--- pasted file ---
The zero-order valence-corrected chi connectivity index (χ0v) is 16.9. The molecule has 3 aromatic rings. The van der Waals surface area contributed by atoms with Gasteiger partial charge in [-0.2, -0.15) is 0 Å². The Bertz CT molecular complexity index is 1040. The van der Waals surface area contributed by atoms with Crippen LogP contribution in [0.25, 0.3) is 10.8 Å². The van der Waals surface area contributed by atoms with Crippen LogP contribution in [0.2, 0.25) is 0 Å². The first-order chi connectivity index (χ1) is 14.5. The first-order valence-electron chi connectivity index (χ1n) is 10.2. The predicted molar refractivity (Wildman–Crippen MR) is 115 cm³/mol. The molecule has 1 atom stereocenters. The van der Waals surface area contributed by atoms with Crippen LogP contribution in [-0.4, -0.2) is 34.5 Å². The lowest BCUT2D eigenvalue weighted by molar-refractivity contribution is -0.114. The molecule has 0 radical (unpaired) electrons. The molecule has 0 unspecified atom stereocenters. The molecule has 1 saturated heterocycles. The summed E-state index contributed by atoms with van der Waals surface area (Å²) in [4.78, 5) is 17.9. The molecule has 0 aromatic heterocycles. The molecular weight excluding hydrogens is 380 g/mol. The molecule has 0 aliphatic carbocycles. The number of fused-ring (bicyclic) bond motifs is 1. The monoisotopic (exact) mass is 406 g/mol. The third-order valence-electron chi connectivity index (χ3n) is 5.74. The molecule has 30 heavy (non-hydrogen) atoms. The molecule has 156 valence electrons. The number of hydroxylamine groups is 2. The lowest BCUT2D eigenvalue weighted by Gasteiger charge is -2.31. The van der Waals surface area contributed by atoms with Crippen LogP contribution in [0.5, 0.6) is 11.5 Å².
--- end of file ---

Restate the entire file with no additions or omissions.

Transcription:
The zero-order valence-corrected chi connectivity index (χ0v) is 16.9. The molecule has 3 aromatic rings. The van der Waals surface area contributed by atoms with Gasteiger partial charge in [-0.2, -0.15) is 0 Å². The Bertz CT molecular complexity index is 1040. The van der Waals surface area contributed by atoms with Crippen LogP contribution in [0.25, 0.3) is 10.8 Å². The van der Waals surface area contributed by atoms with Crippen LogP contribution in [0.2, 0.25) is 0 Å². The first-order chi connectivity index (χ1) is 14.5. The first-order valence-electron chi connectivity index (χ1n) is 10.2. The predicted molar refractivity (Wildman–Crippen MR) is 115 cm³/mol. The molecule has 1 atom stereocenters. The van der Waals surface area contributed by atoms with Crippen LogP contribution in [-0.4, -0.2) is 34.5 Å². The lowest BCUT2D eigenvalue weighted by molar-refractivity contribution is -0.114. The molecule has 0 radical (unpaired) electrons. The molecule has 0 unspecified atom stereocenters. The molecule has 1 saturated heterocycles. The summed E-state index contributed by atoms with van der Waals surface area (Å²) in [4.78, 5) is 17.9. The molecule has 0 aromatic heterocycles. The molecular weight excluding hydrogens is 380 g/mol. The molecule has 0 aliphatic carbocycles. The number of fused-ring (bicyclic) bond motifs is 1. The monoisotopic (exact) mass is 406 g/mol. The third-order valence-electron chi connectivity index (χ3n) is 5.74. The molecule has 30 heavy (non-hydrogen) atoms. The molecule has 156 valence electrons. The number of hydroxylamine groups is 2. The lowest BCUT2D eigenvalue weighted by Gasteiger charge is -2.31. The van der Waals surface area contributed by atoms with Crippen LogP contribution in [0.5, 0.6) is 11.5 Å².